By Jim Schutze
By Rachel Watts
By Lauren Drewes Daniels
By Anna Merlan
By Lee Escobedo
By Alice Laussade
By Scott Reitz
Let me not be too consumed with this world Sometimes I want to go home And stay out of sight for a long time.
—From "The Trials of Van Occupanther"
The wonderings and wanderings of Midlake's music is a venture through a romanticized past—an escape from the white noise of modern society into a simpler age characterized by lumberjacks and stonecutters, log cabins and open fires—that rekindles an oft-forgotten sense of tradition. The Denton quintet's sophomore splendor in the grass, The Trials of Van Occupanther, their first release in the States, revels in this bittersweet nostalgia while creating something timeless in the process.
The album's opening song, "Roscoe," gently introduces this rustic, familiar setting, sometime after the gold rush, as a rigid guitar cuts through the atmospheric layers of harmonies and keyboards like a handsaw. "Whenever I was a child I wondered what if my name had changed into something more productive like Roscoe/Been born in 1891/Waiting with my Aunt Rosaline," singer Tim Smith ponders before drawing the listener into his pastoral vision, "1891/They looked around the forest/They made their house from cedars/They made their house from stones/Oh, they are a little like you/And they're like me."
The retreat into the comfort of a community that is found in a song such as "Head Home" is captured through the combination of Smith's lyricism, which draws on sentiments similar to Smith's favorite poet Robert Bly and the short stories of Rick Bass, and the musical influence of Lindsey Buckingham-era Fleetwood Mac. "Bring me a day full of honest work and a roof that never leaks/I'll be satisfied/Bring me the news all about the town/How it struggles to help all the farmers out during harvest time."
"It all just came naturally to me," Smith says from New Orleans during Midlake's first proper nationwide tour, which stops at the Granada Theater on Saturday before another stint at SXSW in March and an extensive European tour. "Whenever I'm writing a song, I always have [a] picture in my head, a mental image of the action that's going on in this particular scene. I enjoy classical music and great works of art, and I feel like there's a shared beauty surrounding those themes."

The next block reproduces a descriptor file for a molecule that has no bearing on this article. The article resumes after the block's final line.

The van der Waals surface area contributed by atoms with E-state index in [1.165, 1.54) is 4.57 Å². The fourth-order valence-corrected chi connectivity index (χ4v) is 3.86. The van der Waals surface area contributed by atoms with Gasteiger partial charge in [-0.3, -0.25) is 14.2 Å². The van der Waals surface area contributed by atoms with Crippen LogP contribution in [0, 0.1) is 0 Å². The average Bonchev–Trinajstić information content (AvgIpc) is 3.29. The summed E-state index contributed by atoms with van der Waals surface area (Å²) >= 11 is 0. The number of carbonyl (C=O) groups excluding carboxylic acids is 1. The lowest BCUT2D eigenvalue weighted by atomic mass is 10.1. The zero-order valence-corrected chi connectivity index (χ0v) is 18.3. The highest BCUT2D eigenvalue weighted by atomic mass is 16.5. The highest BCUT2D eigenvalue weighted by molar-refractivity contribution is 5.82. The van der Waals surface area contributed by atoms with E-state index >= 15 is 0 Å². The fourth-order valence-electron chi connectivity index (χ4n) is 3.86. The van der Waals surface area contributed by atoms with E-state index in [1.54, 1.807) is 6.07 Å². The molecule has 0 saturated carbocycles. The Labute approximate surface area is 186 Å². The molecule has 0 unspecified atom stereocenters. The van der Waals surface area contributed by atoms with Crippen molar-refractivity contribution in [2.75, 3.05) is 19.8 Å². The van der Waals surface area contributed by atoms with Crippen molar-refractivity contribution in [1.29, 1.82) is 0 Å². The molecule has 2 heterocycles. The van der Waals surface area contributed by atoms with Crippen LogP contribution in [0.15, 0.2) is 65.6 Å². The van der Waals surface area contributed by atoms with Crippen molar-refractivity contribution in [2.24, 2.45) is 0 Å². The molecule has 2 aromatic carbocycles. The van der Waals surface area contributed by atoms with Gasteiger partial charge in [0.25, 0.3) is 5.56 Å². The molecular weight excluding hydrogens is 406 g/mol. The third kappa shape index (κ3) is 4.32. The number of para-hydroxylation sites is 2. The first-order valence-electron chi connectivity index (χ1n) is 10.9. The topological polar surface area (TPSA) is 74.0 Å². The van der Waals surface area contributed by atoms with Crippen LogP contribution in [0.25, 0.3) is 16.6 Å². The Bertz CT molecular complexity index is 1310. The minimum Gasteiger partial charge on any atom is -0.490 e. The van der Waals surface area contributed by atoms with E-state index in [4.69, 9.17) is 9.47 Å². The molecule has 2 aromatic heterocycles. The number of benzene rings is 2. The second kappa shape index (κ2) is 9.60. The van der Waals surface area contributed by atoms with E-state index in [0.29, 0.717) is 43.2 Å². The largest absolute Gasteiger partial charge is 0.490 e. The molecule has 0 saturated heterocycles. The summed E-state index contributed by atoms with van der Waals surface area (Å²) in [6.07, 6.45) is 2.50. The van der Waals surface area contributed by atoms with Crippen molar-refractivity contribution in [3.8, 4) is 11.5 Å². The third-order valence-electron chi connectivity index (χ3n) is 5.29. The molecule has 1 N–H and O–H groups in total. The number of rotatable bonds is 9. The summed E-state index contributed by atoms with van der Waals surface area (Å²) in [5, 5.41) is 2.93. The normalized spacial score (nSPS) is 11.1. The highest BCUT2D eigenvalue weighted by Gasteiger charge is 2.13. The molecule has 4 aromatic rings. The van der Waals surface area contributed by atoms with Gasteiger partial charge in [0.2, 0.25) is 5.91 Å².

Though Smith writes through the perspective of characters such as Van Occupanther, it's the universal elements of human nature within each that bring them to life. "Bandits" reveals a desire to start anew in a different place and time, regenerated like plants in the springtime, while elements of isolation and self-discovery are repeatedly presented in songs such as "In This Camp," "Chasing After Deer" and "It Covers the Hillside."
"Those are all feelings that I have," Smith relates. "When I say something like 'It's hard for me but I'm trying,' it's very real. I do feel that way a lot. I'm not perfect. I don't write the greatest music. I don't have the best voice. I'm trying to create something unique from that."
What's most surprising is the band's paradigm shift from their spaced-out, Grandaddy- and Radiohead-fueled synthesized debut, Bamnan and Slivercork, to the FM radio-era folk rock of The Trials of Van Occupanther. "It all hinges on what you listen to," Smith reckons. "I really fell in love with the style of the '70s—Fleetwood Mac, Jethro Tull, America, Joni Mitchell and Neil Young. There's a real honesty and sincerity in that music that I love. Anything that says it's from 1975, I'll buy. If you just look at the album covers or the live videos, there's a certain quality there that I just find very romantic, very meaningful. I'm very connected to that. I don't know if it's more sincere than the music today, but it certainly seems that way to me. It doesn't seem so concerned with images or the forces of commercialism. It just made me change what I wanted to sound like."
For Smith, who was working on an assembly line inserting AAA batteries into children's toys during the writing and recording of the album, the levitation toward a more natural realm was an escape from his industrial disillusion, like Thoreau retreating into the woods at Walden Pond. "I feel like I'm coming from a slightly different place," Smith says. "I can't really write from the perspective of someone in New York or the big city. I write about what hits close to home. It's nothing like turning on MTV and figuring out what's hot. For me, it's as simple as comparing the man-made world and the beauty of nature—I guess I tend to lean toward the more natural. Maybe I do long for a simpler time."
Creating this portal into the past proved no easy feat. The album was self-recorded through a meticulous process of trial and error. "We had to do everything in small segments, so it took us forever. And there wasn't a producer or engineer helping us along, teaching us how to get the right sounds. We had to record some of the songs two or three times. That's the third version of 'Roscoe.' We didn't really know what we were doing, so we just had to keep at it."
Midlake is already piecing together songs for their next record, tentatively titled The Courage of Others. "I feel like it's going to be a better album already," Smith confides. "We just want to create something that people can connect to."
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